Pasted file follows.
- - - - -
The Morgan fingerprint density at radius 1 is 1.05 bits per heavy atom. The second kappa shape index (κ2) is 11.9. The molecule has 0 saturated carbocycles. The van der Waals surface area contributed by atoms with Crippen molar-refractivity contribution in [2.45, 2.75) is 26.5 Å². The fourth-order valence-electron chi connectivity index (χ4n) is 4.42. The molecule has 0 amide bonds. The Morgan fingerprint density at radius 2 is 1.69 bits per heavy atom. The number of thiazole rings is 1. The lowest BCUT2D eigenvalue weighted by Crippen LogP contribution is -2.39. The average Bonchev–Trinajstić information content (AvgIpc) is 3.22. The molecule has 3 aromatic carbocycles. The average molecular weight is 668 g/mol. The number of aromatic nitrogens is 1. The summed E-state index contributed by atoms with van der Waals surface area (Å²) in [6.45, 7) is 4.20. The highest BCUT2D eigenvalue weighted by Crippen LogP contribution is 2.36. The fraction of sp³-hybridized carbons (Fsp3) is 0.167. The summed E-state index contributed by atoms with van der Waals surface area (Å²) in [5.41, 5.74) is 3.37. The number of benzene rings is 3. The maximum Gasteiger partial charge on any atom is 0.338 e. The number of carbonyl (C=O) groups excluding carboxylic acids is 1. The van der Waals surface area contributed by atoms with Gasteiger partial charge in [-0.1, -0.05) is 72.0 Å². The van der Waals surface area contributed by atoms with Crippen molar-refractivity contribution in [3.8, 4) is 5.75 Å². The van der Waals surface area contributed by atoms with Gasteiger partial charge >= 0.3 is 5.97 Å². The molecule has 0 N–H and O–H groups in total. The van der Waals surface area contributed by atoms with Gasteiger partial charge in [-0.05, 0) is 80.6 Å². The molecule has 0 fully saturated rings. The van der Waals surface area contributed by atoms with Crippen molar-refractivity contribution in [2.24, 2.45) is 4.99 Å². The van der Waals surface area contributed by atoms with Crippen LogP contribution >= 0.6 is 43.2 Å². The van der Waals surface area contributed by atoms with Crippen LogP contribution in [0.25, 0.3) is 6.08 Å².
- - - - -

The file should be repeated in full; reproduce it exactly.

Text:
The Morgan fingerprint density at radius 1 is 1.05 bits per heavy atom. The second kappa shape index (κ2) is 11.9. The molecule has 0 saturated carbocycles. The van der Waals surface area contributed by atoms with Crippen molar-refractivity contribution in [2.45, 2.75) is 26.5 Å². The fourth-order valence-electron chi connectivity index (χ4n) is 4.42. The molecule has 0 amide bonds. The Morgan fingerprint density at radius 2 is 1.69 bits per heavy atom. The number of thiazole rings is 1. The lowest BCUT2D eigenvalue weighted by Crippen LogP contribution is -2.39. The average Bonchev–Trinajstić information content (AvgIpc) is 3.22. The molecule has 3 aromatic carbocycles. The average molecular weight is 668 g/mol. The number of aromatic nitrogens is 1. The summed E-state index contributed by atoms with van der Waals surface area (Å²) in [6.45, 7) is 4.20. The highest BCUT2D eigenvalue weighted by Crippen LogP contribution is 2.36. The fraction of sp³-hybridized carbons (Fsp3) is 0.167. The summed E-state index contributed by atoms with van der Waals surface area (Å²) in [5.41, 5.74) is 3.37. The number of benzene rings is 3. The maximum Gasteiger partial charge on any atom is 0.338 e. The number of carbonyl (C=O) groups excluding carboxylic acids is 1. The van der Waals surface area contributed by atoms with Gasteiger partial charge in [-0.1, -0.05) is 72.0 Å². The van der Waals surface area contributed by atoms with Crippen molar-refractivity contribution in [3.8, 4) is 5.75 Å². The van der Waals surface area contributed by atoms with Gasteiger partial charge >= 0.3 is 5.97 Å². The molecule has 0 N–H and O–H groups in total. The van der Waals surface area contributed by atoms with Gasteiger partial charge in [-0.05, 0) is 80.6 Å². The molecule has 0 fully saturated rings. The van der Waals surface area contributed by atoms with Crippen molar-refractivity contribution in [2.24, 2.45) is 4.99 Å². The van der Waals surface area contributed by atoms with Crippen LogP contribution >= 0.6 is 43.2 Å². The van der Waals surface area contributed by atoms with Crippen LogP contribution in [0.25, 0.3) is 6.08 Å².